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Ethereum Overview - The Fastest Cryptocurrency

Developed in 2015, Ethereum is the second most popular and valuable cryptocurrency after Bitcoin, but it is also a programming language that runs on Ethereum blockchain technology. In 2013, the concept was described by a Bitcoin programmer named Vitalik Buterin, a Canadian citizen born in Russia in 1994. Buterin teamed up with Canadian entrepreneur Joseph Lubin to co-found Ethereum Switzerland GmbH in 2014.

What is Ether?

Those mining the Ethereum blockchain mine for Ether and their reward is the Ether. Apart from being tradable cryptocurrency like Bitcoin, Ether can be used to pay for transactions on the network to where anything can be traded. The programming language for Ethereum is also different, and other programmes are running on Ether to code, decentralise, secure and trade anything. Microsoft’s recent partnership with ConsenSys offers an environment for cloud-based blockchain developers using Ether.

"There is nothing that Bitcoin can do which Ethereum can’t. While Ethereum is less battle-tested, it is moving faster, has better leadership, and has more developer mindshare." — Fred Ehrsam, co-founder of the digital currency exchange company Coinbase

Ethereum blockchains

Ethereum blockchains recording cryptocurrency transactions are created much faster than Bitcoin, taking seconds rather than minutes. Yet Ethereum was not set up to be an alternative to money like Bitcoin, but instead, it offers contracts and applications via its own currency to enable developers to build and run distributed applications.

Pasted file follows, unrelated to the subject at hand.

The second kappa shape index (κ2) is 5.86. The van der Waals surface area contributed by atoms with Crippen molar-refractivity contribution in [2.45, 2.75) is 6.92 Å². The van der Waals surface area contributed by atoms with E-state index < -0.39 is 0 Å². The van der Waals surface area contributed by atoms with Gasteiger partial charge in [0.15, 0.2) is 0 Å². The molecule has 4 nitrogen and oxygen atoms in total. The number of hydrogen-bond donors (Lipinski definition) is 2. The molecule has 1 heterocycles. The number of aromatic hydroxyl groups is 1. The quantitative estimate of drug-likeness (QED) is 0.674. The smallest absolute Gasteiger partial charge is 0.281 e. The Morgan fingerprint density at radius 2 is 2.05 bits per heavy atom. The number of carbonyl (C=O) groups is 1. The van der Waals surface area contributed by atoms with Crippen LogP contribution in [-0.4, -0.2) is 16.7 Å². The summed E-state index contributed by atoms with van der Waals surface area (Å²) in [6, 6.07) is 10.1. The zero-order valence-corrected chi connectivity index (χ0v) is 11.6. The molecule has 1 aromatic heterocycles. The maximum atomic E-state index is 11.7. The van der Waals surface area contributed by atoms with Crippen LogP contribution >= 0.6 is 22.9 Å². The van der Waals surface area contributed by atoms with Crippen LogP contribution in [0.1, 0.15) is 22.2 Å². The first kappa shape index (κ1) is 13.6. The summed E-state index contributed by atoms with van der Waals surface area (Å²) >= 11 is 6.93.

Since 2017, Ethereum’s blockchain code has been popular as a launch pad for others since it allows developers to create their operations without limits, meaning that now thousands of applications are now more advanced than anything previously seen. These smart contracts are automatic programmes as long as specific requirements are met, where it is not possible for any form of external interference such as censorship, fraud or downtime to have an impact.

Ethereum Price and Volatility

At the start of February 2019, Ethereum was sitting around £82 with a circulating supply of 105 million coins equalling a total volume exchanged of £1.42 billion. However, like all the cryptocurrencies, Ethereum had a volatile price journey trading at £667 just twelve months previously in February 2018.

Mining hardware resistance to ASIC

The landscape continues to change for Ethereum. In 2019, developers from the Ethereum open-sourced community have cautiously agreed to implement mining hardware resistance to ASIC (application-specific integrated circuit). Whilst ASIC chips mine cryptocurrency more efficiently than GPUs and CPUs (central processing units), they are so expensive only the biggest companies can run them. Mining using ASIC chips would be blocked and replaced with general purpose, or GPU (graphics processing units) hardware, though it is unclear when this will take effect.